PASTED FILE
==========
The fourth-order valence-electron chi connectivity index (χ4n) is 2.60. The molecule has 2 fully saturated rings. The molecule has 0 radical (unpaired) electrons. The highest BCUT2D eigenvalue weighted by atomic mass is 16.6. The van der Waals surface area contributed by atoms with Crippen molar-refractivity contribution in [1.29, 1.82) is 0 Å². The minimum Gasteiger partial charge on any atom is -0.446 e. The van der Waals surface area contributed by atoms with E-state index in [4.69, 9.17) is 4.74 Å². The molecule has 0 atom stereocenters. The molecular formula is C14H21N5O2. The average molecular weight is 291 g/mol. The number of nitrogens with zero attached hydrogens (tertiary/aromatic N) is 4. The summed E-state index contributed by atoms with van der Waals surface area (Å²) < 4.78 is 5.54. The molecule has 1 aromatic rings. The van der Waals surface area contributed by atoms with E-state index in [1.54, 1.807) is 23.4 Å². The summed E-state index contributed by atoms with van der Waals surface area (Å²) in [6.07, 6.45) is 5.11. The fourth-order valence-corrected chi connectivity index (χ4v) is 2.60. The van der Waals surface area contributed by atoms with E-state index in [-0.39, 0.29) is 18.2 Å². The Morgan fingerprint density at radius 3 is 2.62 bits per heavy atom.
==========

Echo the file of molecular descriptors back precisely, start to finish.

The fourth-order valence-electron chi connectivity index (χ4n) is 2.60. The molecule has 2 fully saturated rings. The molecule has 0 radical (unpaired) electrons. The highest BCUT2D eigenvalue weighted by atomic mass is 16.6. The van der Waals surface area contributed by atoms with Crippen molar-refractivity contribution in [1.29, 1.82) is 0 Å². The minimum Gasteiger partial charge on any atom is -0.446 e. The van der Waals surface area contributed by atoms with E-state index in [4.69, 9.17) is 4.74 Å². The molecule has 0 atom stereocenters. The molecular formula is C14H21N5O2. The average molecular weight is 291 g/mol. The number of nitrogens with zero attached hydrogens (tertiary/aromatic N) is 4. The summed E-state index contributed by atoms with van der Waals surface area (Å²) < 4.78 is 5.54. The molecule has 1 aromatic rings. The van der Waals surface area contributed by atoms with E-state index in [1.54, 1.807) is 23.4 Å². The summed E-state index contributed by atoms with van der Waals surface area (Å²) in [6.07, 6.45) is 5.11. The fourth-order valence-corrected chi connectivity index (χ4v) is 2.60. The van der Waals surface area contributed by atoms with E-state index in [-0.39, 0.29) is 18.2 Å². The Morgan fingerprint density at radius 3 is 2.62 bits per heavy atom.